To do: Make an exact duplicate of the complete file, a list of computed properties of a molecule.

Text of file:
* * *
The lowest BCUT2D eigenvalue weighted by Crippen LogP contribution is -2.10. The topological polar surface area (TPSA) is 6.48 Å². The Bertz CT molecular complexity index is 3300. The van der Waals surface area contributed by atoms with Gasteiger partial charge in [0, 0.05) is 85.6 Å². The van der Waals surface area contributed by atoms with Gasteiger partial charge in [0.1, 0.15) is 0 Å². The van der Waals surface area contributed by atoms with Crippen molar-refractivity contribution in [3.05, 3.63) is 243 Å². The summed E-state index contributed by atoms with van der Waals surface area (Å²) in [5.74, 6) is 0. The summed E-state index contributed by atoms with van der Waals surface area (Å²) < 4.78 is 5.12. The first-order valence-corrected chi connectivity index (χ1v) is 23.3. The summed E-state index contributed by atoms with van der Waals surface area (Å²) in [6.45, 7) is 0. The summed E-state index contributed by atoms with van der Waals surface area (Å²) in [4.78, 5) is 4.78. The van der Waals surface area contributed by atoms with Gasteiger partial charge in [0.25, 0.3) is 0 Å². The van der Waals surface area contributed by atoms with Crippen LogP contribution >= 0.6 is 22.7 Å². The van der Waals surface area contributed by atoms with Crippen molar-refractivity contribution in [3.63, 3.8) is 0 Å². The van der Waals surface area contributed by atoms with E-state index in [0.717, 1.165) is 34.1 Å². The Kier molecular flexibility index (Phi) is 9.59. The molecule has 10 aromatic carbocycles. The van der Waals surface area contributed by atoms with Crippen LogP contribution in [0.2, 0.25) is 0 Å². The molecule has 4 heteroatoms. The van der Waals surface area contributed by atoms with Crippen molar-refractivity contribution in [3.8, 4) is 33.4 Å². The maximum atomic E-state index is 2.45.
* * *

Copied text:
The lowest BCUT2D eigenvalue weighted by Crippen LogP contribution is -2.10. The topological polar surface area (TPSA) is 6.48 Å². The Bertz CT molecular complexity index is 3300. The van der Waals surface area contributed by atoms with Gasteiger partial charge in [0, 0.05) is 85.6 Å². The van der Waals surface area contributed by atoms with Gasteiger partial charge in [0.1, 0.15) is 0 Å². The van der Waals surface area contributed by atoms with Crippen molar-refractivity contribution in [3.05, 3.63) is 243 Å². The summed E-state index contributed by atoms with van der Waals surface area (Å²) in [5.74, 6) is 0. The summed E-state index contributed by atoms with van der Waals surface area (Å²) < 4.78 is 5.12. The first-order valence-corrected chi connectivity index (χ1v) is 23.3. The summed E-state index contributed by atoms with van der Waals surface area (Å²) in [6.45, 7) is 0. The summed E-state index contributed by atoms with van der Waals surface area (Å²) in [4.78, 5) is 4.78. The van der Waals surface area contributed by atoms with Gasteiger partial charge in [0.25, 0.3) is 0 Å². The van der Waals surface area contributed by atoms with Crippen LogP contribution >= 0.6 is 22.7 Å². The van der Waals surface area contributed by atoms with Crippen molar-refractivity contribution in [3.63, 3.8) is 0 Å². The van der Waals surface area contributed by atoms with E-state index in [0.717, 1.165) is 34.1 Å². The Kier molecular flexibility index (Phi) is 9.59. The molecule has 10 aromatic carbocycles. The van der Waals surface area contributed by atoms with Crippen LogP contribution in [0.2, 0.25) is 0 Å². The molecule has 4 heteroatoms. The van der Waals surface area contributed by atoms with Crippen molar-refractivity contribution in [3.8, 4) is 33.4 Å². The maximum atomic E-state index is 2.45.